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I've been experimenting with AWS, and learning about AMIs, how they run, and how to build them. I'm curious if anyone here has any thoughts on the following:

Is it better to build an AMI with all your needed software pre-installed in the image, or provide that software via EBS? I'm thinking that it might be better to have a central location for things like apache, or mysql binaries, assuming you would want multiple web/database servers available to be easily brought up. I'm old-school enough that I'm thinking of using EBS to construct something that looks a bit like an NFS exported /usr/local for all my AMIs.

That seems like a good use of EBS - and a way to keep AMI size down. But maybe there's a reason not to do it this way.

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Your question is one that comes up fairly often it seems.

It seems the ultimate answer is everyone's environment is different and has different requirements etc. However, here is how I have proceeded and what has/hasn't worked.

  1. Go with EBS backed instances unless you truly will never need the instance back, it makes many things such as bundling and data transfer much simpler.

  2. Assuming you are going to be using fairly static software versions (I.E. you are not using the nightly bleeding edge release of the software) install the software on the image but not configurations.

  3. Version control your configurations and have these be updated as the instance comes up. In linux and windows it is fairly easy to have a script run on startup, contact a central repository and update your code, configs etc. This can even be extended to bringing up new servers, just have them pull a base config from the repository and modify it in place. This makes it easier to manage smaller server changes without having to rebundle everything and retest.

  4. Store data on an attached EBS volume. On linux, the main OS should fit easily onto the default 8GB EBS root volume with room for some simple scripts etc. Things such as large code collections, static files, databases etc should go onto an EBS store. What is stored on the attached volumes should be server agnostic. For example. if you have 3 web servers, the data device attached to each of them should able to be identical and not tied to a specific instance. This makes backup and recovery from failure much easier.

  5. Unless your are in the VPC and have static internal IP addresses you should set up a private DNS server and have scripts manage updating this (as well as security groups) as the instances are turned on/off. Due to the nature of EC2 and non static IPs the individual servers should avoid referring to these as much as possible since they will be different every time they start.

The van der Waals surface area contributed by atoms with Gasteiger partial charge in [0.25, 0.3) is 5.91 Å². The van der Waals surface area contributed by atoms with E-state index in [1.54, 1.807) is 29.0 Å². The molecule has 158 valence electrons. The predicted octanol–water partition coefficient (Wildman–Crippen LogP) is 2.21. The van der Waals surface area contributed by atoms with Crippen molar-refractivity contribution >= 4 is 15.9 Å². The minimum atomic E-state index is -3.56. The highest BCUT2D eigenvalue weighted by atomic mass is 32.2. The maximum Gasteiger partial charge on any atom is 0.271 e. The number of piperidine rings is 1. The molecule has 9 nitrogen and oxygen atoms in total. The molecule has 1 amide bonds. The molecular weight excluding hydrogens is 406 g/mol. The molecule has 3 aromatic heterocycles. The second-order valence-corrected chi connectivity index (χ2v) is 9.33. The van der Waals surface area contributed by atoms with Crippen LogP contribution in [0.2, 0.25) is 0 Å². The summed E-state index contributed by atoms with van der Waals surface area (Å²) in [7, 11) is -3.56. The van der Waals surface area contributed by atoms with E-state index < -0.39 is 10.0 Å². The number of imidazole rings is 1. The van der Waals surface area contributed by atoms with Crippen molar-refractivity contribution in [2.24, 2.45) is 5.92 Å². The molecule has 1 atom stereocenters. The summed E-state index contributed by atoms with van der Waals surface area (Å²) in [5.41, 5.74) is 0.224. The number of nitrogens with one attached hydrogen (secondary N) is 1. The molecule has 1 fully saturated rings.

TL:DR The AMIs should only contain the info that is not instance specific or a large data set, the rest should be assumed to be changeable and managed accordingly.

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thanks. I guess I was thinking more about ease of upgrading/patching. A centralized store of binaries/libraries would seem (at least at first glance) to make that easier - instead of having to reconfig the AMIs, update the store and HUP/restart the relevant processes. No downtime/managing what happens when one AMI has mysql libs of version X and another has mysql libs of version Y. Any thoughts? –  malcolmpdx Apr 21 '11 at 22:25
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If you need a tightly controlled set of libs etc, I would recommend setting up your own package repository inside Amazon. That way you can build an instance with a new set of libs etc, test it, then push that as a "new" version to the repository and have your new machines just use the package manager to pull in the changes. Note the Amazon prebuilt AMIs already use an Amazon custom repo inside AWS that only has select packages that are customized for EC2. Larger companies like Netflix bake an AMI for every change, no exceptions, up to you how far you want to take autoconfig vs AMIs. –  Flashman Apr 24 '11 at 19:09
    
Link to Netflix Presentation: slideshare.net/adrianco/… –  Flashman Apr 24 '11 at 19:11
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